When it comes to the most common game sought by hunters here in the United States, almost everyone would quickly rattle off answers like whitetail deer, black bear, turkey, and many more. The same also goes for cartridges used to hunt these same animals. If you were to ask any avid hunter which cartridges were most commonly used on these hunts, many would offer up similarly consistent answers such as .308 Winchester, 30-06 Springfield, .243 Winchester. Now, if you were to take that same group of hunters and ask them which cartridges were the most commonly used by hunters over in Europe, it may take a little while longer to come up with a shortlist of answers. While we share the same passion and thrill of the hunt, the manner in which we do so can vary greatly in some instances. Read on for a brief introduction to commonly used cartridges by our fellow hunters across the pond.
First developed in the late 1890s, this cartridge spent its early years as the preferred option of Swedish and Norwegian servicemen. Depending on where you call home, you may see a few different designations of this rimless, bottlenecked round. Examples you may see are 6.5x55 Swedish (American SAAMI designation), 6.5x55 SKAN (Scandanavian designation), and 6.5x55 SE (European designation). Fast forward to today, and it remains one of the more popular options for hunting. The 2.165-inch case of this round is topped off with a 0.264-inch diameter bullet … essentially making it appear as a 6.5 Creedmoor that had a growth spurt. Most commonly used for medium- to large-size game such as moose and red stag, this round still stands as one of the most popular options used by hunters across Norway and Sweden.
Lions, tigers, and bears oh my! All jokes aside, the 9.3x74R cartridge was designed for just that … taking down medium to large game on your next adventure. This round, originally created in Germany in the early 1900s, is a popular option for animals such as wild boar, Kudu, wildebeest, Cape buffalo, and any other number of animals you may have seen as a child watching the Lion King. The 9.3x74R is a rimmed bottleneck cartridge, with a case length of 2.941 inches, topped with a 0.366-inch diameter bullet. Modern production lines carefully craft this round to allow for optimal penetration through tough hide, while also designing to optimize energy transfer through bullet expansion, stopping dangerous game in its tracks.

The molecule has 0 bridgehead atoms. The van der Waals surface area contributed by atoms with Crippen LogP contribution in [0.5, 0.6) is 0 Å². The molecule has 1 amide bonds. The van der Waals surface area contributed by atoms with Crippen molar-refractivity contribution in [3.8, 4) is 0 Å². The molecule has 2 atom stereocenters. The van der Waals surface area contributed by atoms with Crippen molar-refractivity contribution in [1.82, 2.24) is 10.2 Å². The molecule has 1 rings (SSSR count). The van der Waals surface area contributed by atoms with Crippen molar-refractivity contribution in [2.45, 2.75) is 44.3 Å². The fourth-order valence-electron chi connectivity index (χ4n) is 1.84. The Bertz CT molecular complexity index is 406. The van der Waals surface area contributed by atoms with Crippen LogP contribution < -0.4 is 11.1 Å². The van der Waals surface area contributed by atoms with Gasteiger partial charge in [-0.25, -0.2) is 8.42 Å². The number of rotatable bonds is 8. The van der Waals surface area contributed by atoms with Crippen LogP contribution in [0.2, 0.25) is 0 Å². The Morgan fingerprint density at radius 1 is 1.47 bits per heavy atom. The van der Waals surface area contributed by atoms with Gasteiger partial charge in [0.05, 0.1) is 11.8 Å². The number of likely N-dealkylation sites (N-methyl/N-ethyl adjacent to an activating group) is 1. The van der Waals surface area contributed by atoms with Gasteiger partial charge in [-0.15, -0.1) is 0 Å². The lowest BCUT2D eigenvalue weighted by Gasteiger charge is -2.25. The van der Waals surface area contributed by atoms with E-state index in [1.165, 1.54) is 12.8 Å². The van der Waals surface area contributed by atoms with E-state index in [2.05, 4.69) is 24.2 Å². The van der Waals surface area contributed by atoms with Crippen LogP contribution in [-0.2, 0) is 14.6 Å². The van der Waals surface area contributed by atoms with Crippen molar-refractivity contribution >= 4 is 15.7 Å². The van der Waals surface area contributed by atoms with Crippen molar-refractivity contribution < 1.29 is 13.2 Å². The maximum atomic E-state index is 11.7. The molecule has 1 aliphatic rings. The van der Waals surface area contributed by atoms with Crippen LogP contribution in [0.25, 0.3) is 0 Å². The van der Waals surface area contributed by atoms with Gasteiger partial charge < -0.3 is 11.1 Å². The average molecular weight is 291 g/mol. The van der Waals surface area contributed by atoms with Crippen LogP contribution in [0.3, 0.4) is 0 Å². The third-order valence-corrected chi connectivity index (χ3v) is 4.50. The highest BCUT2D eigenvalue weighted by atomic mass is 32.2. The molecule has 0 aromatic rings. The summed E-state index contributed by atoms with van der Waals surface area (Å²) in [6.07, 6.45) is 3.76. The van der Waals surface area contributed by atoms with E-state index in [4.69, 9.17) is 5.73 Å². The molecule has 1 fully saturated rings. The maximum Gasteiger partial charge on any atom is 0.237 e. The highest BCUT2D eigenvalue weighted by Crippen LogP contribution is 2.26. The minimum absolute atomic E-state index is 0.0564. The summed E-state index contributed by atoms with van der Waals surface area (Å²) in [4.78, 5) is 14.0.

Another round with German origins, the 7x64mm was first manufactured in 1917 by Mr. Wilhelm Brenneke, who seemingly had a mission to create a round that would outperform the 7x57mm Mauser rounds and 8x57mm IS rounds being used by the German military. This rimless bottlenecked cartridge has a case length of 2.52 inches, topped with a 0.285-inch bullet. Boasting a higher muzzle velocity and flatter trajectory than the 7x57mm Mauser rounds that preceded it, the 7x64mm quickly became the go-to round amongst hunters. Most commonly used for medium- to large-sized game such as brown bear, moose and various deer, this round is still widely produced today and used by many hunters throughout Europe.
While you may not recognize this round, you will most likely recognize the name it more commonly goes by: the 8mm Mauser. This round, hailing from Germany in the early 1900s, is a rimless bottlenecked design with a case length of 2.244 inches and 0.324-inch bullet diameter. Despite only being used by a handful of countries, this round served its fair share of use by German soldiers on the battlefields during World War I and World War II. Once production began, its popularity amongst hunters and collectors began to grow. Best served to take down medium-sized game both here and across the pond, the 7.62x57mm Mauser round is most often used by hunters in pursuit of sheep, wild boar, chamois, and a variety of deer.
Entering the market in the mid-1900s, this rimless bottlenecked round was designed by German manufacturer RWS. Featuring a case length of 2.657 inches, and topped with a 0.264-inch diameter bullet, the 6.5x68mm cartridge became widely popular amongst hunters post World War II. Common animals hunted with this round include red stag, moose, and roe deer. At times it can be tough to locate a hearty supply of this round, which is another reason it finds itself popular amongst those who handload. These same hunters who handload their own 6.5x68mm rounds and see the benefits of its accuracy and effectiveness, are often the same hunters who find themselves taking long-range shots while hunting for a variety of sheep and similar-sized game in the Swiss Alps.